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NATURE Savouring the shortening golden days

Outdoor Living

AUTUMNAL COLOURS ?A perfect match for bramble or bracken as he crouches low, the pheasant’s plumage fits him well.

Country Sights and Sounds
John Shelley

How we do love these autumn days.
This morning the sun was warm, though later than we would have liked. Each night minutes are added to the dark; to rise early becomes progressively more difficult and the semi-hibernatory state that surely resides within each one of us pushes itself to the fore.
But on days like this, when the sun pours into the dawn to flood our misty corner with such a spectacle of light, it can be harder to stay indoors. A rich and golden glow fills the fields and somehow accentuates the colouring leaves of oak and beech and tints already ripened haws more than red.
A brief wind gathers the carpet of mist as far as the tall trees where it climbs in an untidy column, thinning and disappearing at its upper end; just a thin, wispy trail remains over the stream. The fen becomes old-green again – half brown, really – filled with tired vegetation, above which rise a few late flowers of meadowsweet and purple loosestrife. Through the stems of these the pheasant creeps.
He still crows at first light, though without the urgency of summer. Then he had a territory to defend, other birds to keep at bay. Now his offspring are young adults themselves, with wings full of whirring flight that just might keep them from the gun. A year at the top, or maybe two, is all our pheasant can expect. Yet no sense of futility exists within his breast. He lives each day as if it were forever, finding food in abundance and security in the dark hedge. His crop is full, his roost in the ash tree a haven.
Bold and brassy in open sun, a perfect match for bramble or bracken as he crouches low at the sound of my footfall, his plumage fits him well. As I draw too close for comfort he crouches low over spring-loaded legs that finally throw him from his hiding place, and with a loud cry he flees, as if for his very life.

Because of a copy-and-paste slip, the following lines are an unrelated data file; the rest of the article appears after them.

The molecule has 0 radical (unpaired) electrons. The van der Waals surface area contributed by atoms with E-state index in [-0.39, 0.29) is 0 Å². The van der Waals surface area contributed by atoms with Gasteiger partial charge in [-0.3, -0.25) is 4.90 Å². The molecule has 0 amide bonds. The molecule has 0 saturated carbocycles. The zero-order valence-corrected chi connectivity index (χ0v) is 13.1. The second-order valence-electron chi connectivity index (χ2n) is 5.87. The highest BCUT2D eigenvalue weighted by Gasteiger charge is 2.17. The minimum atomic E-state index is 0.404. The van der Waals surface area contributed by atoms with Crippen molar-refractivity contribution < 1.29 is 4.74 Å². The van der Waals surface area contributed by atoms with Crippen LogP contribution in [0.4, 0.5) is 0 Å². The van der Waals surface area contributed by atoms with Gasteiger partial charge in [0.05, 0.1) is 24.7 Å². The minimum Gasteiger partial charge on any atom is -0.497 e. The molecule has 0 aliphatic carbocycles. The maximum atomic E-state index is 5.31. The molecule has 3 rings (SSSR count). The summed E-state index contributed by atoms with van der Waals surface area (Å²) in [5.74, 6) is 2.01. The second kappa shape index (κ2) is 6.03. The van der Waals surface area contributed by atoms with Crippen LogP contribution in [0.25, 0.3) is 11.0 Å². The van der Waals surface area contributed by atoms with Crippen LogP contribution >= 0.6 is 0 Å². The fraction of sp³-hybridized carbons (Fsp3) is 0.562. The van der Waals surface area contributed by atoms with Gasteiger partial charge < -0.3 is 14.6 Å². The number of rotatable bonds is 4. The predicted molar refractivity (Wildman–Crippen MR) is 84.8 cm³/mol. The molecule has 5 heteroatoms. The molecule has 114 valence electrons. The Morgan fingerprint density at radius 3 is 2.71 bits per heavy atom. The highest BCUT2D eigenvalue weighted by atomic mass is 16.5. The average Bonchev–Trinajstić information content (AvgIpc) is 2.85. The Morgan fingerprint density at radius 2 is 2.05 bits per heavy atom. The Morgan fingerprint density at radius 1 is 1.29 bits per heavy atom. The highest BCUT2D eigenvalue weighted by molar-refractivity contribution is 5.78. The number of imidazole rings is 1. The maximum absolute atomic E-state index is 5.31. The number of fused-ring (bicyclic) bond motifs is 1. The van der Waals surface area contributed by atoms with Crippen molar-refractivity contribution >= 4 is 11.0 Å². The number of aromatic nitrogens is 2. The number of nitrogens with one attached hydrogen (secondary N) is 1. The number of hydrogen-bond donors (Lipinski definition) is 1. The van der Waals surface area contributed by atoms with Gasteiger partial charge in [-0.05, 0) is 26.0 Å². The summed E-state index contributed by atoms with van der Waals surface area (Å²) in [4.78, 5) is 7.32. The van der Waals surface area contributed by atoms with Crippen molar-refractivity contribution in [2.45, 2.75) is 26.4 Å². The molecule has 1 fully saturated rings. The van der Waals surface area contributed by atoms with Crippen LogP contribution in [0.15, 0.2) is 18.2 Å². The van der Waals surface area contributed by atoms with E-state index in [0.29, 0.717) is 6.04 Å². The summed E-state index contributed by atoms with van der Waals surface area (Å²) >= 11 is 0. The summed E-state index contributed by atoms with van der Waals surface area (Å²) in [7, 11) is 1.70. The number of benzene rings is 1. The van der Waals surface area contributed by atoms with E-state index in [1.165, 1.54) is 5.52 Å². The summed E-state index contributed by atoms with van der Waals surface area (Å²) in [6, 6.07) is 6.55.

Don’t worry, pheasant, not on my account. Still, it is well to be on your toes, for there are others out there – not today but tomorrow maybe so – who would dull your eye in death.
The sunlit hedge holds a lining of finches, mostly chaffinch. At least I think so, although without spending time in observation it is impossible to know. Back in March and April the male chaffinch was almost gaudy, his breast pink with life, his voice with song, his eager cheek flushed with red ochre. His wings were brightly flashed with black and white and, when he flew, bars of waxen gold. For a cap he wore blue, the blue of a late spring sky when the sun has dipped beyond the hills. His very day was bright.
Now his colours are subdued, for through the summer months he lost his feathers. Not all at once, you understand, but gradually, so that those that fell away could be replaced while the power of light was retained. Ten or twelve weeks passed before our chaffinch was fully dressed once more, and what a different bird he has become!
His previously striking plumage has been replaced with feathers far more muted in tone. He appears rather dull, as if his summer jaunt among the thorns has tired him out. His new feathers have soft, almost chalky tips that wear away through the winter, so that by the time spring comes around again he will be the bird we knew once more.
We will feed him from the end of October, along with the rest of the flock.
A hare lopes along the cattle track where the finches have been feeding. They take little notice of him as he pauses to sit erect to take his sidelong look at the world around. Then as he stretches away into that last foggy corner they rise in a flutter and take their bounding flight in another direction.
Rooks are overhead, travelling south across the lake. The day will be fine, then. If they expect rain they like to feed closer to home. A pair of jays screech a noisy warning from a far-off corner; something is afoot.Autumn days are far too short.


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